Victoria Bousquet, Parent Leader Victoria was part of the United Federation of Teachers Brooklyn Parent Outreach Committee and helped to found the Brooklyn Education Collaborative and CEJ. She has two children in the city school system and lives in Brooklyn’s East Flatbush neighborhood. “The school system, as it stands, was designed over 100 years ago, at a time when we as a people of color were not expected to get any type of education. Equal opportunity to succeed in college and career is the racial and economic issue of today.”

2004
The Lead Teacher Program is approved, piloted, and funded by the school system and implemented by a unique collaboration of local administrators and teachers, the teachers union, and CC9 parents.

2006
Despite an independent evaluation documenting the critical role of parents and community in the Lead Teacher Program’s success, the Chancellor implements the program systemwide but eliminates its parent and community components.

2006
The PAC and the other CC9 member groups, along with the Brooklyn Education Collaborative and the Brooklyn/Queens Education Collaborative, form the New York City Coalition for Educational Justice (CEJ).

2006 –2007
CEJ launches its Middle School Improvement Campaign and with the speaker of the New York City Council, organizes and participates in the Council’s Middle School Task Force.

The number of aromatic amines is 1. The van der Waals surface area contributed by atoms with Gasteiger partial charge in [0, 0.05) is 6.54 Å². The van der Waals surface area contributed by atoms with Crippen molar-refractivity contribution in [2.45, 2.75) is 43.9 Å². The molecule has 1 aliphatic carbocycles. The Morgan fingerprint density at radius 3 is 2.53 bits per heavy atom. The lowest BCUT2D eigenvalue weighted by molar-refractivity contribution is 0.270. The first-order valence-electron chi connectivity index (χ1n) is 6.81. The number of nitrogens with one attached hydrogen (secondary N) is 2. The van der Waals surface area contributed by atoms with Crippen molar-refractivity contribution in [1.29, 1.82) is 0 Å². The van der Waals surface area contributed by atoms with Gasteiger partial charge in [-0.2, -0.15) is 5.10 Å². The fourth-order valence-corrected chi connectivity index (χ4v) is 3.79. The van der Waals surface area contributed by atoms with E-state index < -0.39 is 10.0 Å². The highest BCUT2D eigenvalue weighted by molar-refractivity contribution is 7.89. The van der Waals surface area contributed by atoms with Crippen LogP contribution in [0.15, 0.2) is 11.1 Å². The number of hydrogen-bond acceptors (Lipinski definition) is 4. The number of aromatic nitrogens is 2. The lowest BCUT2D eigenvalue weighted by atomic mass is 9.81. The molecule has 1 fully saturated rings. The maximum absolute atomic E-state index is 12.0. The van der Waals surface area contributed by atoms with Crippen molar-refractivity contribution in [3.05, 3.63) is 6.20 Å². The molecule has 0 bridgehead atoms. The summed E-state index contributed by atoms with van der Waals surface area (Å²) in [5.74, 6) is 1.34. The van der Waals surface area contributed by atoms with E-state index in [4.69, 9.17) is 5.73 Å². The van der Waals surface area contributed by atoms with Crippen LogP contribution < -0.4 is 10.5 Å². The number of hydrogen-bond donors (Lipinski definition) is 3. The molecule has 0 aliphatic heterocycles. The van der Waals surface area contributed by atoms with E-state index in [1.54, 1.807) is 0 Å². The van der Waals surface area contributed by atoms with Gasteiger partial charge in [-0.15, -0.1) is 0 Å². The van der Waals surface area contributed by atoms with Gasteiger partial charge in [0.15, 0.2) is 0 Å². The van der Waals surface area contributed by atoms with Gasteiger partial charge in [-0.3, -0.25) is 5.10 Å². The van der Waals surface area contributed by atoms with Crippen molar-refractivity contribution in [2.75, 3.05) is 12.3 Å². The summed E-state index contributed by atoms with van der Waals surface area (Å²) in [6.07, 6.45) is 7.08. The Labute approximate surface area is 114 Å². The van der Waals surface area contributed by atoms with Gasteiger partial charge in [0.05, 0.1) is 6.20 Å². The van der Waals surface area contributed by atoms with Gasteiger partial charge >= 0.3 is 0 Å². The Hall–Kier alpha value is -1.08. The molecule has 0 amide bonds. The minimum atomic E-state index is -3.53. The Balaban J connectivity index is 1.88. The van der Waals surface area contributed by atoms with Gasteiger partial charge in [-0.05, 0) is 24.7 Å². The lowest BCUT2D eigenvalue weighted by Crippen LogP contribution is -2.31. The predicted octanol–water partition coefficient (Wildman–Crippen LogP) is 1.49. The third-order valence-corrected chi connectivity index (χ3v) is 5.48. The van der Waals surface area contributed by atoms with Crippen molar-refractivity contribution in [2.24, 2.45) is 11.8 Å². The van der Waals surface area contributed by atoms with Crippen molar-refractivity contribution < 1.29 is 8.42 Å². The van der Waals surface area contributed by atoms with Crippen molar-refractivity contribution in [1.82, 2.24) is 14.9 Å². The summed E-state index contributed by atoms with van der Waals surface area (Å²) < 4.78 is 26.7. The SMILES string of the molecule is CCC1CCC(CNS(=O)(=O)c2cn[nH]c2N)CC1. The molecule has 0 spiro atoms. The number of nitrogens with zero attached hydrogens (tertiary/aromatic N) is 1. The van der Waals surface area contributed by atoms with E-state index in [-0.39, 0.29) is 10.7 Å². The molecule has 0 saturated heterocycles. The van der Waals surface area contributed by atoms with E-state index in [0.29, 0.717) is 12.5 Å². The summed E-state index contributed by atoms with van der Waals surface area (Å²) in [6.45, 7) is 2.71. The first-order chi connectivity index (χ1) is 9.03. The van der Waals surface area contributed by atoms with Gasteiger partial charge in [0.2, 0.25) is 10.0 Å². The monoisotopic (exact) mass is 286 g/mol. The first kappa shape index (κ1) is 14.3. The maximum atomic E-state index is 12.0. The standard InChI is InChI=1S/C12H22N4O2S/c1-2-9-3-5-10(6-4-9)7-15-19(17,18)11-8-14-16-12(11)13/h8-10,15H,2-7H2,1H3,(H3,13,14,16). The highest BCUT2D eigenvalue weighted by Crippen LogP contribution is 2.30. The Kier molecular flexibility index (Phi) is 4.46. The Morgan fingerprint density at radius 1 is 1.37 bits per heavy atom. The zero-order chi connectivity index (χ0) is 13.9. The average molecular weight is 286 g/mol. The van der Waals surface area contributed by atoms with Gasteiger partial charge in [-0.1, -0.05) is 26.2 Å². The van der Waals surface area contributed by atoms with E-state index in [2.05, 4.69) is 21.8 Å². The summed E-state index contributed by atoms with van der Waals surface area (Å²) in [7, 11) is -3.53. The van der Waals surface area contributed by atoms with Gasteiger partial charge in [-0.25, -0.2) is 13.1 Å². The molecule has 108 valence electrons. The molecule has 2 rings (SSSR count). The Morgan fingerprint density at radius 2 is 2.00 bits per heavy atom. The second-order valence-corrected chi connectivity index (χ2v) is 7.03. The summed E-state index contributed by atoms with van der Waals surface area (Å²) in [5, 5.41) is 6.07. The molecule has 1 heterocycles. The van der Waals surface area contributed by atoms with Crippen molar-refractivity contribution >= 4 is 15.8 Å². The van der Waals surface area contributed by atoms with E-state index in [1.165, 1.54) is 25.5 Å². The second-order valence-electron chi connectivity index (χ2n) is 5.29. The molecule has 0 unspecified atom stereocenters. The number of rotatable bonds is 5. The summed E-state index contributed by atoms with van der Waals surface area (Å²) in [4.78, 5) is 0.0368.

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local education advocacy or school reform nonprofit groups may be able to provide some of the required resources. It is critical, of course, that all potential intermediary organizations have the experience and the capacity to work effectively with parent and neighborhood activists. How is the coalition’s funding raised and allocated? By 2010, CEJ’s budget, including funding for the member organizations, CO&E staff, and organizing expenses, totaled a little more than $1 million annually, primarily raised from local and national foundations. The CO&E staff do most of CEJ’s fundraising by soliciting foundation support and developing and drafting funding proposals. One of the member CBOs acts as the coalition’s fiscal agent. The coalition allocates funds to member groups according to each group’s organizing capacity. CEJ’s three tiers of funding, for example, provide grants to member groups based on their differential capacity for turn-out, political influence, and parent leadership roles. Groups with consistently large membership turn-out that also effectively leverage the power of elected officials receive higher allocations than groups with more limited mobilizing and political capacity. Coalition-wide accountability committees approve allocations to member groups and assess the performance of each member group in terms of continuation of their allocations. What are some ways to build a successful collaboration with the teachers union? There are many ways to initiate a collaboration with the teachers union, but success depends on starting from shared interests. CC9 and the UFT, for example, shared an interest in improving the quality of city teaching. CC9 built on that shared interest through intensive negotiations with the union’s leadership, and by developing a trust-based relationship between the CC9 coordinator and the union’s district leader. To expand that relationship to CC9 parent leaders and organizers and the union’s school-based leaders, intensive discussions focused on shared issues such as how to respond to threatened budget cuts and how to improve traffic safety around schools. Through extended conversations at school-based meetings, shared dinners, and other events linking parent leaders and union representatives, more complex issues, such as how to improve teaching quality, were explored. The idea for the Lead Teacher Program developed from those discussions. What sustains the film’s parent leaders across many years of organizing? The film’s parent leaders say that the intensity of their commitment to improving the city’s schools, not only for their own children but for all the city’s students, keeps them active. The bonds they’ve built with other members of the groups and coalitions also provide key supports. The leaders indicate that the arc of their own development is crucial; they note how their strategic capacities and leadership skills have grown, and how they continue to perceive new challenges as their organizations expand and change. Finally, they see the results of their work in the development of new educational opportunities for their children.